Posted by: fvbcdm | October 6, 2011

Feast of Saint Bruno (6 Oct 2011)

Today the Church commemorates Saint Bruno, the founder of the Carthusian Order of monks and nuns.  He had an interesting life.  Born in Cologne about the year 1030, he taught there for some years as professor and priest.  But he felt called to become a hermit living among other hermits.  He was given a tract of land in the French Alps at a place called Chartreuse, the Latin version of which is Cartusia.  From that place comes the word Carthusian and the monastery which Saint Bruno founded at the Chartreuse has been down through the nine centuries of the Order’s existence its motherhouse.  He was called to Rome by Pope Urban II who wanted a man of such wisdom and holiness near him.  It nearly broke Bruno’s heart to have to leave his hermitage in the Alps and go to Rome, but he did it out of obedience.  In Rome, he lived in the ruins in the Baths of Diocletian, where we can still see a beautiful statue of Saint Bruno carved by the French sculptor Houdon who also left us a bust of George Washington.  Finally, the Pope allowed Bruno to go down to southern Italy and pursue a life more in keeping with his own dream of monastic and hermit existence. He eventually died there and is buried in the monastery of La Torre, a long way from his birthplace of Cologne and the first of his foundations which we in English call charterhouses.
In 1970, I was given by Lufthansa, the German national airlines, a free round trip between Chicago and Frankfurt to inaugurate the flights of the new 747s between those two cities.  I took my vacation in Europe since the greater part of the trip was free, and while I was there, I went to Switzerland and visited La Val Sainte, the only charterhouse in that country.  The friendly brother who answered the door called a young American monk to come and show me around.  Each monk lives in his own little two-story house with a small garden beside it—all of that for his exclusive use.  The little houses, called cells, are lined up along a very long hallway in which the monks can go to the chapel, the dining room, and the library.  But they spend the vast majority of their time in their cells or gardens in total silence and solitude.  Upstairs they pray, study, take most of their simple meals, and sleep.  Downstairs in the work area, they chop wood for their little stoves and perform the tasks connected with their gardens.  It is a strict life, but has been going on for 900 years, and shows no signs of ending.  Pope Benedict will be visiting the charterhouse in southern Italy where Saint Bruno is buried in the near future during a tour of that area.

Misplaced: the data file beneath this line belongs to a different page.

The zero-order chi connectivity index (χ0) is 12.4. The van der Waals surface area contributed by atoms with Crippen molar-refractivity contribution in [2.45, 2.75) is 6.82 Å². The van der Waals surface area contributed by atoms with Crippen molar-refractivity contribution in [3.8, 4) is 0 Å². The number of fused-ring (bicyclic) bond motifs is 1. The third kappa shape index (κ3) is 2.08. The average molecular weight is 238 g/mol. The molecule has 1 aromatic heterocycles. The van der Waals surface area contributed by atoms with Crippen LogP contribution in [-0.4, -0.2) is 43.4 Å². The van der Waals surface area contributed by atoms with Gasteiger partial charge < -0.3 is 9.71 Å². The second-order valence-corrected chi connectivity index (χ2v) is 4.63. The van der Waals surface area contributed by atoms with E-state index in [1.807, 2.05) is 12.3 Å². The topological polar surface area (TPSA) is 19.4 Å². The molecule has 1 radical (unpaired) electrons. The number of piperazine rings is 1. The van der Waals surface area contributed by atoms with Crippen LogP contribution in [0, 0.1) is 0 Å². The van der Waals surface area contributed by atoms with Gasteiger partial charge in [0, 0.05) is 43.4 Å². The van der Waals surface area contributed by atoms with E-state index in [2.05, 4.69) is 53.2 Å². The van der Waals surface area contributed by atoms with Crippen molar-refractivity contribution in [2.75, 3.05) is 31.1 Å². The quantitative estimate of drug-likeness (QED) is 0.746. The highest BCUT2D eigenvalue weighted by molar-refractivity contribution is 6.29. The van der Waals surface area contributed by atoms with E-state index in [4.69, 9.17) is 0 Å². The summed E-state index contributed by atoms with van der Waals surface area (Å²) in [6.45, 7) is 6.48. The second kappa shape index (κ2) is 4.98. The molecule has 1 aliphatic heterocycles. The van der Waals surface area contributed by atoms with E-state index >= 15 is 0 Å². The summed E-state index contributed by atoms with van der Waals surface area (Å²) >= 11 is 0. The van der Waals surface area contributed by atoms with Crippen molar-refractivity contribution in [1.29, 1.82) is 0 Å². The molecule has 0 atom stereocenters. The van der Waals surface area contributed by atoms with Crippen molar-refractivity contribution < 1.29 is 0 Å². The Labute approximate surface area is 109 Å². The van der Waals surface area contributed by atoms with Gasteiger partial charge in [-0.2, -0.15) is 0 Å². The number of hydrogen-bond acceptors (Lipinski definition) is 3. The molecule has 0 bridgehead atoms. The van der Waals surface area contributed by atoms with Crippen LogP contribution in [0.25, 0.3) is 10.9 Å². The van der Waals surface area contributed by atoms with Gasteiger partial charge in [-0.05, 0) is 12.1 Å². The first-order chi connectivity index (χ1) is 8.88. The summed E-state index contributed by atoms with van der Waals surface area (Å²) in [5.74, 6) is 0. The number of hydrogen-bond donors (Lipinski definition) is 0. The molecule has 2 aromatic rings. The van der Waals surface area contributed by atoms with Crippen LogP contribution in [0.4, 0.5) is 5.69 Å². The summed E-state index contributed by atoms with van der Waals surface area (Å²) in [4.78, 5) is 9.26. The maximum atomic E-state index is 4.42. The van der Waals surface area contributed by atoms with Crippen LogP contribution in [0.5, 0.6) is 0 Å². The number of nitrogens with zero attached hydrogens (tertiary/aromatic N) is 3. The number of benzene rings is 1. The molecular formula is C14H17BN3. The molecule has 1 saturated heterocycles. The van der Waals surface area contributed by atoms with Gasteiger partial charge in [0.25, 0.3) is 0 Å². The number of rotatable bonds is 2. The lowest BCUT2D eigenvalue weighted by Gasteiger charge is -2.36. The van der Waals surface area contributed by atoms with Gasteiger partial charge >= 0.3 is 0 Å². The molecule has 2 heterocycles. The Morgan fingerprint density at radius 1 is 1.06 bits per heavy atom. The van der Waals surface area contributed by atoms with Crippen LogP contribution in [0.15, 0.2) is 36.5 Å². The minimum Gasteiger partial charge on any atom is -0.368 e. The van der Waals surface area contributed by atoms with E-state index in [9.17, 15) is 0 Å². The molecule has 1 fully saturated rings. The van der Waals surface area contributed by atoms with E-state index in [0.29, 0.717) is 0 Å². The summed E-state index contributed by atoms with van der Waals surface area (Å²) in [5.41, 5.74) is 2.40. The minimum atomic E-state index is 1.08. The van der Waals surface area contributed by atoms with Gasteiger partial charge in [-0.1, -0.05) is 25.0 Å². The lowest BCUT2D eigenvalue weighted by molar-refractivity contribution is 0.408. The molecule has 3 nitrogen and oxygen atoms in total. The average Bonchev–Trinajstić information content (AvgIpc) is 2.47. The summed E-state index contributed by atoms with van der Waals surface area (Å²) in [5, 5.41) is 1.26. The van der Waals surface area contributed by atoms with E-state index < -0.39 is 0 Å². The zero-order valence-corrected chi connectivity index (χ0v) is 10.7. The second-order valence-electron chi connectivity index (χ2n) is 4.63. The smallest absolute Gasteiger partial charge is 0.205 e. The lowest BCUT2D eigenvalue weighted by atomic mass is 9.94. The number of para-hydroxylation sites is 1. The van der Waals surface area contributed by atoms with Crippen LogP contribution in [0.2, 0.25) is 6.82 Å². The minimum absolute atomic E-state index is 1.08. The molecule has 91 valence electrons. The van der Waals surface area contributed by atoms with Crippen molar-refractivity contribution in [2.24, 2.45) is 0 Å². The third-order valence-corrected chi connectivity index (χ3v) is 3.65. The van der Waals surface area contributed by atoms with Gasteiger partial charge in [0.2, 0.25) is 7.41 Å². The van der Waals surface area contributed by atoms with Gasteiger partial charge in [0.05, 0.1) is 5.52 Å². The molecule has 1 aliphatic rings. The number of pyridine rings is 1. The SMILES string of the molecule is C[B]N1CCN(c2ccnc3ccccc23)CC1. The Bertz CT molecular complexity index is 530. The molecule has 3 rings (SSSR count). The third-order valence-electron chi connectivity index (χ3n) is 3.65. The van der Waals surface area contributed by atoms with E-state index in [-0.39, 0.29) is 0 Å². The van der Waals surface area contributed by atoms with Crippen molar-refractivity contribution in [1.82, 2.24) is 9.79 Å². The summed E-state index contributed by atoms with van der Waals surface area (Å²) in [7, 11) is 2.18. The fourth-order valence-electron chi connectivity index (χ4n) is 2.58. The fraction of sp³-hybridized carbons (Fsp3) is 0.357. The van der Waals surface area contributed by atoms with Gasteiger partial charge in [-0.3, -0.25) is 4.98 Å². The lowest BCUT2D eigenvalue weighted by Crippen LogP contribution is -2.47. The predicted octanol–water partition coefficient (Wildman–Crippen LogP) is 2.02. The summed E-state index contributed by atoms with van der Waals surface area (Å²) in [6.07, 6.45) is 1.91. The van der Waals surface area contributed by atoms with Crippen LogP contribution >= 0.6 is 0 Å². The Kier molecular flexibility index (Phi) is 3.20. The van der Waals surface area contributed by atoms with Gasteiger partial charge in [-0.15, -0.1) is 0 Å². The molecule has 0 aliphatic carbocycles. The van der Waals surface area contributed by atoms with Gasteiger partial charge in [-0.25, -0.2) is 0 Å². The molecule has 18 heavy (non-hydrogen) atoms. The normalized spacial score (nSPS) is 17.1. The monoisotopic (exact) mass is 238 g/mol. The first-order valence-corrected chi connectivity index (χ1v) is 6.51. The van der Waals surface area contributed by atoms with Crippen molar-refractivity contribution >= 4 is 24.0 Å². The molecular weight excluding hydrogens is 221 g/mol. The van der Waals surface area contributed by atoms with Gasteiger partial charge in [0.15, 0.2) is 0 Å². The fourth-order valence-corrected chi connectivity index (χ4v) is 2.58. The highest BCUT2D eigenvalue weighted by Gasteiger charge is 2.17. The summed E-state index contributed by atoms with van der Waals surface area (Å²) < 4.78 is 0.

The next time you come across the word “chartreuse,” which we Americans usually mispronounce as “shar-troose,” remember that it comes from the color of two liqueurs, the yellow and the green, made originally by the monks of the Grande Chartreuse in the French Alps.  On every bottle of the liqueur is the logo showing a circle surmounted by a cross, representing Christianity in our world, with the Latin words underneath: “The cross stands while the world turns.” Thank you for seeking God’s truth.  God bless you.  Father Victor Brown, O.P.


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